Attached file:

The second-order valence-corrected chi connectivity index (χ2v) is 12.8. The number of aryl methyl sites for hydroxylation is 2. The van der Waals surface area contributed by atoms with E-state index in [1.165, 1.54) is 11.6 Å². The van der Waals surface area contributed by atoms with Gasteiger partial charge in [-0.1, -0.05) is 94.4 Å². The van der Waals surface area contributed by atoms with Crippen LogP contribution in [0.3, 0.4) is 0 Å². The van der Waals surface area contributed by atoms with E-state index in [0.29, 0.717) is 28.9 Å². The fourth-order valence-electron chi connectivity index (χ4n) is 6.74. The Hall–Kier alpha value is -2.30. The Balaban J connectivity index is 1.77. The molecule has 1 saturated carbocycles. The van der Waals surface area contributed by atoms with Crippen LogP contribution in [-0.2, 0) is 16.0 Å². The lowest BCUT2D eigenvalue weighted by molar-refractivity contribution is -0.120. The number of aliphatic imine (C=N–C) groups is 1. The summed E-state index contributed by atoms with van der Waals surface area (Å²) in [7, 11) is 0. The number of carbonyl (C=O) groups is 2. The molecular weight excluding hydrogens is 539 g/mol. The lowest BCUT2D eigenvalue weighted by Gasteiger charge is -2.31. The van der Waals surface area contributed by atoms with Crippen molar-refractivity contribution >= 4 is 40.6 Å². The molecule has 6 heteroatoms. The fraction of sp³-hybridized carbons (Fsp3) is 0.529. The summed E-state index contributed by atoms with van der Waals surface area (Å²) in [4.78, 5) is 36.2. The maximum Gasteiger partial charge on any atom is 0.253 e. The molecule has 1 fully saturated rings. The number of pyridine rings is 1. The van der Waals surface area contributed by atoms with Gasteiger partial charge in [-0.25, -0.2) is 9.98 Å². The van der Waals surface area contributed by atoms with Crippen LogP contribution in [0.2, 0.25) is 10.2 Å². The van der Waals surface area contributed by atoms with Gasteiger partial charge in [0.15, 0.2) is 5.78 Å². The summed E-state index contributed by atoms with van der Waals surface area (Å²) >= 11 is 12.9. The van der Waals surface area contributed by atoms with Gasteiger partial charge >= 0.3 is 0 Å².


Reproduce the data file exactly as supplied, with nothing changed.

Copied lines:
The second-order valence-corrected chi connectivity index (χ2v) is 12.8. The number of aryl methyl sites for hydroxylation is 2. The van der Waals surface area contributed by atoms with E-state index in [1.165, 1.54) is 11.6 Å². The van der Waals surface area contributed by atoms with Gasteiger partial charge in [-0.1, -0.05) is 94.4 Å². The van der Waals surface area contributed by atoms with Crippen LogP contribution in [0.3, 0.4) is 0 Å². The van der Waals surface area contributed by atoms with E-state index in [0.29, 0.717) is 28.9 Å². The fourth-order valence-electron chi connectivity index (χ4n) is 6.74. The Hall–Kier alpha value is -2.30. The Balaban J connectivity index is 1.77. The molecule has 1 saturated carbocycles. The van der Waals surface area contributed by atoms with Crippen LogP contribution in [-0.2, 0) is 16.0 Å². The lowest BCUT2D eigenvalue weighted by molar-refractivity contribution is -0.120. The number of aliphatic imine (C=N–C) groups is 1. The summed E-state index contributed by atoms with van der Waals surface area (Å²) in [7, 11) is 0. The number of carbonyl (C=O) groups is 2. The molecular weight excluding hydrogens is 539 g/mol. The lowest BCUT2D eigenvalue weighted by Gasteiger charge is -2.31. The van der Waals surface area contributed by atoms with Crippen molar-refractivity contribution >= 4 is 40.6 Å². The molecule has 6 heteroatoms. The fraction of sp³-hybridized carbons (Fsp3) is 0.529. The summed E-state index contributed by atoms with van der Waals surface area (Å²) in [4.78, 5) is 36.2. The maximum Gasteiger partial charge on any atom is 0.253 e. The molecule has 1 fully saturated rings. The number of pyridine rings is 1. The van der Waals surface area contributed by atoms with Gasteiger partial charge in [-0.25, -0.2) is 9.98 Å². The van der Waals surface area contributed by atoms with Crippen LogP contribution in [0.2, 0.25) is 10.2 Å². The van der Waals surface area contributed by atoms with Gasteiger partial charge in [0.15, 0.2) is 5.78 Å². The summed E-state index contributed by atoms with van der Waals surface area (Å²) >= 11 is 12.9. The van der Waals surface area contributed by atoms with Gasteiger partial charge >= 0.3 is 0 Å².